News & Politics

Trump's Liberal Talking Points on Bush and 9/11 Won't Hurt Him a Bit

Trump's Liberal Talking Points on Bush and 9/11 Won't Hurt Him a Bit
Clouds of smoke rise from the burning upper floors just before the twin towers of the World Trade Center in New York collapse, 11 September 2001. (Photo by Hubert Boesl/picture-alliance/dpa/AP Images)

Donald Trump is far ahead in South Carolina, holding a double digit lead over Ted Cruz. So last night’s debate wasn’t as important to him as it was for other candidates.

All Trump had to do was lay low and absorb the insults and attacks of others, while steering clear of controversial topics. He would emerge bruised but still in great shape to win the vote next Saturday.

But Donald Trump is not one to play it safe, nor allow a criticism to go unanswered. Once again, The Donald defied conventional political wisdom and will probably be stronger for it.

Trump landed on the third rail of Republican politics when he criticized George Bush for 9/11.


“The World Trade Center came down during your brother’s reign. Remember that,” Trump said to the former Florida governor.

Trump went back to the line of attack moments later, after Marco Rubio also defended George W. Bush’s record, saying he was grateful it was not Al Gore in the White House on 9/11.

“The World Trade Center came down during the reign of George Bush. He kept us safe? That is not safe. That is not safe, Marco. That is not safe,” he continued. “The world Trade Center came down because Bill Clinton [didn’t] kill Osama bin Laden when he had the chance to kill him. And George Bush– by the way, George Bush had the chance, also, and he didn’t listen to the advice of his C.I.A.”

“How did he keep us safe when the World Trade Center…excuse me, I lost hundreds of friends!” Trump said as the crowd booed loudly.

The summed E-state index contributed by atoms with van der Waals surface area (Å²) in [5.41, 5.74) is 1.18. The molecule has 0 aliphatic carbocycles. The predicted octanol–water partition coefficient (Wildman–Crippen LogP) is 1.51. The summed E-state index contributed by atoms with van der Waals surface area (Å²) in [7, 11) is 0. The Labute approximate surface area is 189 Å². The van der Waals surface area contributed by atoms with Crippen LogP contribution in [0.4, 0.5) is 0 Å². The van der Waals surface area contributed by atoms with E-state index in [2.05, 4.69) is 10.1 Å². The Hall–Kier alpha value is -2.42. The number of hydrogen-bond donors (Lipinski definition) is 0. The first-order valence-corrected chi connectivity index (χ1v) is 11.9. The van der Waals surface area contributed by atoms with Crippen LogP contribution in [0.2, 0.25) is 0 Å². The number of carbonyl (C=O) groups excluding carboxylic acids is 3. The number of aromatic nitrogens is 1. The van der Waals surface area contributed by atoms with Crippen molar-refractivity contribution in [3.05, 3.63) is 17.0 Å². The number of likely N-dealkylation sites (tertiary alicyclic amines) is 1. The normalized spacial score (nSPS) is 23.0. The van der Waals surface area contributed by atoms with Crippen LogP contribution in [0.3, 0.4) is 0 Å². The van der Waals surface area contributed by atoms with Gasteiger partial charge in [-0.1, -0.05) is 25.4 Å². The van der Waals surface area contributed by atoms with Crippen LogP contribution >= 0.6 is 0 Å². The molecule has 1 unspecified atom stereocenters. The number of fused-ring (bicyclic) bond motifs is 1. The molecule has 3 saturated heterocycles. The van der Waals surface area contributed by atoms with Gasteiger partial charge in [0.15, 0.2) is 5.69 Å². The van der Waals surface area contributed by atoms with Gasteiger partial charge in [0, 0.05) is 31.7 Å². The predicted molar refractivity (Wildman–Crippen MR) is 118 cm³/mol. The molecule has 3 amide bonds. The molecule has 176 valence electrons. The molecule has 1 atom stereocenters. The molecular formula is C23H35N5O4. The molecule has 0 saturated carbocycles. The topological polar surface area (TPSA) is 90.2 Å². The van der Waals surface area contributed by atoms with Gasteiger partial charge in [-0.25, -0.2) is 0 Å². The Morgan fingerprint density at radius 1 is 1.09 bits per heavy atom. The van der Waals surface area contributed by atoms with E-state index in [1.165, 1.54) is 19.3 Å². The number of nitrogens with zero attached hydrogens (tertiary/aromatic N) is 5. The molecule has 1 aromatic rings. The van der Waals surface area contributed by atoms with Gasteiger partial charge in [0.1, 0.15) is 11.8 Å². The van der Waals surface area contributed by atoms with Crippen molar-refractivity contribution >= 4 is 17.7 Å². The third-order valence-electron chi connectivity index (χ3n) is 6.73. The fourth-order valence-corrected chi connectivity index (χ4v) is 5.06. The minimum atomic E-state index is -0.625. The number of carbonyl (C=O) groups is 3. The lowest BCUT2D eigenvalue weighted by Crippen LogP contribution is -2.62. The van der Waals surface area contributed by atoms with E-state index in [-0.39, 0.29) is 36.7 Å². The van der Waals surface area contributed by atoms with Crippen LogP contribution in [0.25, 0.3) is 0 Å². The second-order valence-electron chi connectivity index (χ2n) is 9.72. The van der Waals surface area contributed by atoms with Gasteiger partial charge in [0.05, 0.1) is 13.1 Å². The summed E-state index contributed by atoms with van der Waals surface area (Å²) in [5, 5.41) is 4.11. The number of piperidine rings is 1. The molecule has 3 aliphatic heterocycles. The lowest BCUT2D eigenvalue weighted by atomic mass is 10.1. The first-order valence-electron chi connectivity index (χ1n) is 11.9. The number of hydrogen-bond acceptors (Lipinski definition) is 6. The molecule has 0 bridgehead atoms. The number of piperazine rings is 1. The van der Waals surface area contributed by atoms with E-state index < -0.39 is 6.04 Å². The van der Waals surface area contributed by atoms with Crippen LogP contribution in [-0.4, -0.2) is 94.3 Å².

Jeb Bush, who is slated to campaign with his brother on Monday in South Carolina, shot back earlier in the conversation that he was “sick and tired of [Trump] going after my family.”

“While Donald Trump was building a reality TV show, my brother was building a security apparatus to keep us safe,” he said. “I’m proud of what he did.”

Trump interrupted with the 9-11-related attack, and the room booed.

For more than a decade, it has been de rigueur for Republicans to defend President Bush from the kind of attack Trump launched. A Republican couldn’t even hint that Bush was responsible for 9/11 without being accused of parroting the sort of attacks that and Code Pink launched against the former president.

But then Trump took the attack one step farther:

“Obviously, the war in Iraq was a big, fat mistake, all right?” Trump said. “We spent $2 trillion, thousands of lives, we don’t even have it. Iran has taken over Iraq with the second-largest oil reserves in the world.”

“George Bush made a mistake,” Trump continued. “We can make mistakes. But that one was a beauty. We should have never been in Iraq. We have destabilized the Middle East.”

And finally: “They lied,” Trump said of the Bush administration. “They said there were weapons of mass destruction, there were none. And they knew there were none. There were no weapons of mass destruction.”

It’s not the first time Trump has said such things. But he was taking a risk, calculated or not, on saying them in South Carolina. George W. Bush remains popular among state Republicans. Perhaps that does not mean everything Bush did remains equally popular, but slamming the Republican former president so hard is a significant gamble for Trump.

For the record, two separate investigative bodies – the 9/11 Commission and the Senate Select Committee on Intelligence – both concluded that the Bush administration did not lie about WMD in Iraq. They were wrong, but they didn’t mislead anyone deliberately.

Other than that, calling the Iraq War a “mistake” seems a reasonable conclusion in hindsight — something unavailable to American policy makers before we invaded. But what about the war “destabilizing” the Middle East? I hardly think the so-called “Arab Spring” was inspired by our invasion of Iraq, and given the chaos that has been the fallout of the insurrections in most Middle Eastern countries, it’s faintly ridiculous to blame our invasion for destabilizing what was already a chaotic region of the world anyway.

Totally rejecting Republican talking points on Iraq and President Bush may seem like political suicide. But with Trump, such criticisms play directly to his strengths: independent, unafraid to offend anyone, and a pugnacious personality.

I don’t think those observations will hurt Trump one bit with his core constituency.